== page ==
Mixed Media

UB’s French Connection

When Girard, Foucault and a coterie of intellectuals revolutionized the American academy

Albert Cook and René Girard.

Albert Cook (left) and René Girard at a party at Arts and Sciences provost John Sullivan’s home in Buffalo, 1974. Photo: Bruce Jackson

By Jeff Klein


A generation ago, an intellectual revolution challenged traditional assumptions about Western culture, transforming academia. That revolution was sparked by a vanguard of deep-thinking French scholars— and UB was on the front lines.

A new book, “Evolution of Desire: A Life of René Girard,” recounts the career of one of those thinkers, a historian, critic and philosopher of social science who taught at UB from 1968 to 1976. Girard wrote exclusively in French, producing more than two dozen works delineating his theories on the origins of violence and ritual in human behavior. One of his most influential, written largely while at UB, is “Things Hidden Since the Foundation of the World.” It has the odd distinction of resulting from a series of profound philosophical dialogues conducted at a hotel in Cheektowaga.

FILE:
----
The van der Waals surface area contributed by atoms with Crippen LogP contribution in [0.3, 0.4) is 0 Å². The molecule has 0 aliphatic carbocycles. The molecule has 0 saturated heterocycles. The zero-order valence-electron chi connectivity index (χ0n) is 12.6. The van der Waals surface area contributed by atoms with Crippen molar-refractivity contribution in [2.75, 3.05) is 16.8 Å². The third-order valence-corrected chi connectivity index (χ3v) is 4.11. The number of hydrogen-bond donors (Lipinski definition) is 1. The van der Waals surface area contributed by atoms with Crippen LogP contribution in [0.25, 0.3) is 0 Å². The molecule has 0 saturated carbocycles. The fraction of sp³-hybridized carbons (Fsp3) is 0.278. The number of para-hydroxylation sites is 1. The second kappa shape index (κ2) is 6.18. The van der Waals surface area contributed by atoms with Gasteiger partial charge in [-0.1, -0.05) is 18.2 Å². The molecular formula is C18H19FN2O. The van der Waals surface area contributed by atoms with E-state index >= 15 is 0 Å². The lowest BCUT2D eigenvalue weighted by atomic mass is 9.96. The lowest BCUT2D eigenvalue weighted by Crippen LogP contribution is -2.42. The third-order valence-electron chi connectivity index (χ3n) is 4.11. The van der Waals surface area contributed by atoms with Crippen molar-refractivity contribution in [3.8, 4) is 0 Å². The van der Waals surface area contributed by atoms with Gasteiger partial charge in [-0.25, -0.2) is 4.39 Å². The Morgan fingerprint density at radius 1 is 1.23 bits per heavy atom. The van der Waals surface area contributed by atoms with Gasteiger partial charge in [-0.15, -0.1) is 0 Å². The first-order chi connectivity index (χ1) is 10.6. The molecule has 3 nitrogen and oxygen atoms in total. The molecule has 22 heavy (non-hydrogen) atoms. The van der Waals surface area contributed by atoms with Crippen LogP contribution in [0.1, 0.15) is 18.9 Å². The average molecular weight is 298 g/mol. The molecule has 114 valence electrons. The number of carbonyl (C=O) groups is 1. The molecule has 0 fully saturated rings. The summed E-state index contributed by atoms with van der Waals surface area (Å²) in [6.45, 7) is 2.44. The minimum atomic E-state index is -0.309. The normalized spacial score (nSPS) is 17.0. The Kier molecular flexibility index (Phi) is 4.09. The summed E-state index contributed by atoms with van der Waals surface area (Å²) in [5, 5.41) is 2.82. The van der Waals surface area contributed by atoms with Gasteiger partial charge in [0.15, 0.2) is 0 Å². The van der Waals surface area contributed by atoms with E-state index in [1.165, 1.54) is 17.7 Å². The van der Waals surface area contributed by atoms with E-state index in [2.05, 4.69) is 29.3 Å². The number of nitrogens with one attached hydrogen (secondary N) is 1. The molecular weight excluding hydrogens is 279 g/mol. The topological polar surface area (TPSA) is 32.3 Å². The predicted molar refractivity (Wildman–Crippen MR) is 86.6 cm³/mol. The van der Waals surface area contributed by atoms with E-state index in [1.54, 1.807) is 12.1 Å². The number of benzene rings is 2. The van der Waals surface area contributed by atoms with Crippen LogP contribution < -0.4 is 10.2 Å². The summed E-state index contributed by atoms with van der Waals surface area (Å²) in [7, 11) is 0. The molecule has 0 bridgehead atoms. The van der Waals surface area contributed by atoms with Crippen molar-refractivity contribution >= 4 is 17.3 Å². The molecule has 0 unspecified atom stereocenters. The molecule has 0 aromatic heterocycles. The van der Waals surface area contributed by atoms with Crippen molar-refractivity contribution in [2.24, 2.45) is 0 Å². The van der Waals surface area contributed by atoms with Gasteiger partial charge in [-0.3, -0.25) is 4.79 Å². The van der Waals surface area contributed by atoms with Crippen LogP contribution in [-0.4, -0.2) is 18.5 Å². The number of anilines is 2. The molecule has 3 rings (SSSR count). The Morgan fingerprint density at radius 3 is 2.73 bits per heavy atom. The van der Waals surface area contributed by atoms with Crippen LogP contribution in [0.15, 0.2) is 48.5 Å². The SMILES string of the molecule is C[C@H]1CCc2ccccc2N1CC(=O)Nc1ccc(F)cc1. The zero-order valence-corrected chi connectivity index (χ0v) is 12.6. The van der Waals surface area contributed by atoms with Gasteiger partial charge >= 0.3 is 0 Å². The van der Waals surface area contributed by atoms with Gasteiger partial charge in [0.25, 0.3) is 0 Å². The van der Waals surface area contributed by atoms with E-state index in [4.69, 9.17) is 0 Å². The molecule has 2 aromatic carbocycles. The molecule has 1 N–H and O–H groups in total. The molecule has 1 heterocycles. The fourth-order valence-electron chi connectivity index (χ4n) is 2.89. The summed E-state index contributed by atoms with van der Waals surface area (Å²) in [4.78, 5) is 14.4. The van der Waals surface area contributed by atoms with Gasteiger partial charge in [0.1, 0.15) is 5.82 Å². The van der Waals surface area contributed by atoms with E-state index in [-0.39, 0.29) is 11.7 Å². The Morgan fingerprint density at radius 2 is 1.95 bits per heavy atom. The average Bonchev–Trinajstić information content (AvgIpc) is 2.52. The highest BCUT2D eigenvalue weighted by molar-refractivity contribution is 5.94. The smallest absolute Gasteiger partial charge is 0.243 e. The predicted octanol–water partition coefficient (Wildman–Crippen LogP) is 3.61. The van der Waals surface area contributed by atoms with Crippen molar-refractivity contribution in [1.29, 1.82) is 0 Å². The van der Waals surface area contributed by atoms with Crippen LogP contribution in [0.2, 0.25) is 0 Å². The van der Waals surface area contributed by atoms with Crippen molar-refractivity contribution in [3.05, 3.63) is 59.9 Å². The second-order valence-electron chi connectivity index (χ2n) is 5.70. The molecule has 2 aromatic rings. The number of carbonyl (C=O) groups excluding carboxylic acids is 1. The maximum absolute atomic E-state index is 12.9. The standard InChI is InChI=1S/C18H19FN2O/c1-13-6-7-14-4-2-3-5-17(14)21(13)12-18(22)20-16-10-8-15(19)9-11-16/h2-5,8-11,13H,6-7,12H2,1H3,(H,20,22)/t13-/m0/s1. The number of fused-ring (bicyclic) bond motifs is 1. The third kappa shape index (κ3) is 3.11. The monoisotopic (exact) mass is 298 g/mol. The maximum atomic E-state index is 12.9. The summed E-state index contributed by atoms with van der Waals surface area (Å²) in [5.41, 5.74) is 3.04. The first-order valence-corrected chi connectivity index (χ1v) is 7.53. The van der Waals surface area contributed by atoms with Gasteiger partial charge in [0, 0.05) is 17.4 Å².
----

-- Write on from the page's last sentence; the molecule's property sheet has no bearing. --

The author of “Evolution of Desire,” Girard’s friend and fellow scholar Cynthia L. Haven, describes how Girard was lured from Johns Hopkins to UB, which, “in the shifting hierarchies of post-war academia,” had become “the hot new intellectual hub.” These were the days when English department chair Albert Cook helped recruit an incredible array of literary talent: novelist John Barth, playwright Lionel Abel, poets Robert Creeley and Carl Dennis, the enfant terrible literary critic Leslie Fiedler, and many more. “I loved Buffalo,” Girard told Haven before his death in 2015.

Girard was only one of several world-famous French intellectuals who taught at UB in the ’60s, ’70s and beyond. The roll call includes Michel Foucault, Roland Barthes, Jacques Derrida and Hélène Cixous. They, and others who passed through as lecturers and guest speakers, helped open minds to new approaches to interpretation and reshape the rigid Western literary syllabus into the more inclusive canon taught at universities today.

To celebrate UB’s role as a privileged place for this golden generation of French scholars, the UB Humanities Institute and the Department of Romance Languages and Literatures are hosting an international colloquium, Buffalo: Transatlantic Crossroads of a Critical Insurrection,” this October.